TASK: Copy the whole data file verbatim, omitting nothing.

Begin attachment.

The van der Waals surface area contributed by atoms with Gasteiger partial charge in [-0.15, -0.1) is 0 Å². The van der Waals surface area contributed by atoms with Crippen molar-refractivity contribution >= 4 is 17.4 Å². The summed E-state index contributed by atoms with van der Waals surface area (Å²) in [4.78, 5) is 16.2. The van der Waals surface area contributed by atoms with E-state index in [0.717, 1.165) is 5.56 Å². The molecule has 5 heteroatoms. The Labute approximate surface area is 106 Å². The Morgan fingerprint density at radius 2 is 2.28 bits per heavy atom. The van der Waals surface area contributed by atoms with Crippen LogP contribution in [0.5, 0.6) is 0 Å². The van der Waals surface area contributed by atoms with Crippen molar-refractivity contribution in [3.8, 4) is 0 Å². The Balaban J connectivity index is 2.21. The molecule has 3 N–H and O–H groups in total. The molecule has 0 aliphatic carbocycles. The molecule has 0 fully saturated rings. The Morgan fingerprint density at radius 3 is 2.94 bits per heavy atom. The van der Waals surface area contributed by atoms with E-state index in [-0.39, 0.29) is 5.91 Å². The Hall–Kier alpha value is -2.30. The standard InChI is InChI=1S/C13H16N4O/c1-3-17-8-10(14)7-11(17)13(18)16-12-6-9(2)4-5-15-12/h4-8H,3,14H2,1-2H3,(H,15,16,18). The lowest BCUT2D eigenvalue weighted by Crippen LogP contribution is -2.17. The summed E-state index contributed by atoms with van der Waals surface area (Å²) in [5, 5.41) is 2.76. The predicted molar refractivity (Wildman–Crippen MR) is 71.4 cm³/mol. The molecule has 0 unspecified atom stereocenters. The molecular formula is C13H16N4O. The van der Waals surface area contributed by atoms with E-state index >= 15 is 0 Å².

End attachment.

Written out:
The van der Waals surface area contributed by atoms with Gasteiger partial charge in [-0.15, -0.1) is 0 Å². The van der Waals surface area contributed by atoms with Crippen molar-refractivity contribution >= 4 is 17.4 Å². The summed E-state index contributed by atoms with van der Waals surface area (Å²) in [4.78, 5) is 16.2. The van der Waals surface area contributed by atoms with E-state index in [0.717, 1.165) is 5.56 Å². The molecule has 5 heteroatoms. The Labute approximate surface area is 106 Å². The Morgan fingerprint density at radius 2 is 2.28 bits per heavy atom. The van der Waals surface area contributed by atoms with Crippen LogP contribution in [0.5, 0.6) is 0 Å². The van der Waals surface area contributed by atoms with Crippen molar-refractivity contribution in [3.8, 4) is 0 Å². The Balaban J connectivity index is 2.21. The molecule has 3 N–H and O–H groups in total. The molecule has 0 aliphatic carbocycles. The molecule has 0 fully saturated rings. The Morgan fingerprint density at radius 3 is 2.94 bits per heavy atom. The van der Waals surface area contributed by atoms with E-state index in [-0.39, 0.29) is 5.91 Å². The Hall–Kier alpha value is -2.30. The standard InChI is InChI=1S/C13H16N4O/c1-3-17-8-10(14)7-11(17)13(18)16-12-6-9(2)4-5-15-12/h4-8H,3,14H2,1-2H3,(H,15,16,18). The lowest BCUT2D eigenvalue weighted by Crippen LogP contribution is -2.17. The summed E-state index contributed by atoms with van der Waals surface area (Å²) in [5, 5.41) is 2.76. The predicted molar refractivity (Wildman–Crippen MR) is 71.4 cm³/mol. The molecule has 0 unspecified atom stereocenters. The molecular formula is C13H16N4O. The van der Waals surface area contributed by atoms with E-state index >= 15 is 0 Å².